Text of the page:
The first thing Ashton McCormick told his mother after he and Michael Davis crossed the finish line at the Shamrock Marathon was, “I won.”
McCormick, 17, is autistic. But thanks to the help of Davis, a legally blind man from Chesapeake, the pair braved the frigid March temperatures, driving rain and even sleet, and qualified for next year’s Boston Marathon.
“I’m extremely excited because there have been multiple people that have said this couldn’t be done,” said Davis, who will be the first blind man to push another in one of the world’s great marathons.
Through an organization known as Team Hoyt, Davis has spent the last eight years pushing others in marathons. Davis and McCormick have teamed up for the last five years. “We’ve been very close friends, and our families have become close,” said Davis.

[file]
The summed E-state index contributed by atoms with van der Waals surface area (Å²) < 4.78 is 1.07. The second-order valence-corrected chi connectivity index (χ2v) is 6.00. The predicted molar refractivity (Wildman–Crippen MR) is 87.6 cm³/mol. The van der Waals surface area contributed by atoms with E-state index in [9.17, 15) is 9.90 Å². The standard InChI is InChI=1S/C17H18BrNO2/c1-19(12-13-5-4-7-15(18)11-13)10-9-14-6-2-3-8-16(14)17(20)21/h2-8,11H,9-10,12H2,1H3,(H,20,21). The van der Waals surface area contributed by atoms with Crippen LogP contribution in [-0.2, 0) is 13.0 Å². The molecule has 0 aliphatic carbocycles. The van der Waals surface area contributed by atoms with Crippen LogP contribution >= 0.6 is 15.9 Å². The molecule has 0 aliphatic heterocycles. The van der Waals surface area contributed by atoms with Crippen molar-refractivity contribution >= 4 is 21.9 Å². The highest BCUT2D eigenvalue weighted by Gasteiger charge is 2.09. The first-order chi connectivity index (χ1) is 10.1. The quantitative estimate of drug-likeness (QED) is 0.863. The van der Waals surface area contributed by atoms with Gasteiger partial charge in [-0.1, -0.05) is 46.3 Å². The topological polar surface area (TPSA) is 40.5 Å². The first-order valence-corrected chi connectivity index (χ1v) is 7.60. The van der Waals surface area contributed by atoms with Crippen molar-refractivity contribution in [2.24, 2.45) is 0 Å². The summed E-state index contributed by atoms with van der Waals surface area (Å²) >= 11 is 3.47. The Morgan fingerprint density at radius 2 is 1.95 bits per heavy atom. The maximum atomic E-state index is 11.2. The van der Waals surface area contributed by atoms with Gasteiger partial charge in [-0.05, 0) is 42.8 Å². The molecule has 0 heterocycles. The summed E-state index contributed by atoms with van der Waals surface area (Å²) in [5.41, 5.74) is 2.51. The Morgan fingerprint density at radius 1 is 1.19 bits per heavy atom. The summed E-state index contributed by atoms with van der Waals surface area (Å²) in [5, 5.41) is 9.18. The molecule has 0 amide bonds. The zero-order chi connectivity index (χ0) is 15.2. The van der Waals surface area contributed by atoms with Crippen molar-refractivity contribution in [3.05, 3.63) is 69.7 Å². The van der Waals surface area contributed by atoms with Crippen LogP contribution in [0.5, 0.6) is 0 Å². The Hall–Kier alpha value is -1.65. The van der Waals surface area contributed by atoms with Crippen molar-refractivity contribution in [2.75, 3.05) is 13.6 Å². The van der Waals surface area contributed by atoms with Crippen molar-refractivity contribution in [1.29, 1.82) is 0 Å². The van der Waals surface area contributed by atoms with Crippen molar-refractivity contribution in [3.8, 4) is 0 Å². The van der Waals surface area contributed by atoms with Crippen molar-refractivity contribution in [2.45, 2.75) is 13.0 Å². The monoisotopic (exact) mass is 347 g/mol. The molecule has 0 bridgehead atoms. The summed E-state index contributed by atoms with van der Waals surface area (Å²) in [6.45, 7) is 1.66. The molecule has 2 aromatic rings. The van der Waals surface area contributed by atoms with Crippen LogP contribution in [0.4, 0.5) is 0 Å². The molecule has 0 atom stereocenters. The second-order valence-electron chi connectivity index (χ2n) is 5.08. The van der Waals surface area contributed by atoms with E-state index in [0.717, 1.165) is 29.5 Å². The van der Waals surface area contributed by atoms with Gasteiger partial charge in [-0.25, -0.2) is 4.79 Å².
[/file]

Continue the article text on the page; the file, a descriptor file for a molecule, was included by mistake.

Smiling the whole way, McCormick has found a new social identity, thanks to his interactions with others when he participates in races. “We’re not dealing with autism when he’s racing,” said his mother, Jennifer.
Jennifer admits, she doesn’t believe her son quite understands the magnitude of what he and Davis have accomplished. Still, Ashton can’t help but clap and shout how “excited” he is to race in the 2018 Boston Marathon.
“Yes!” he shouts.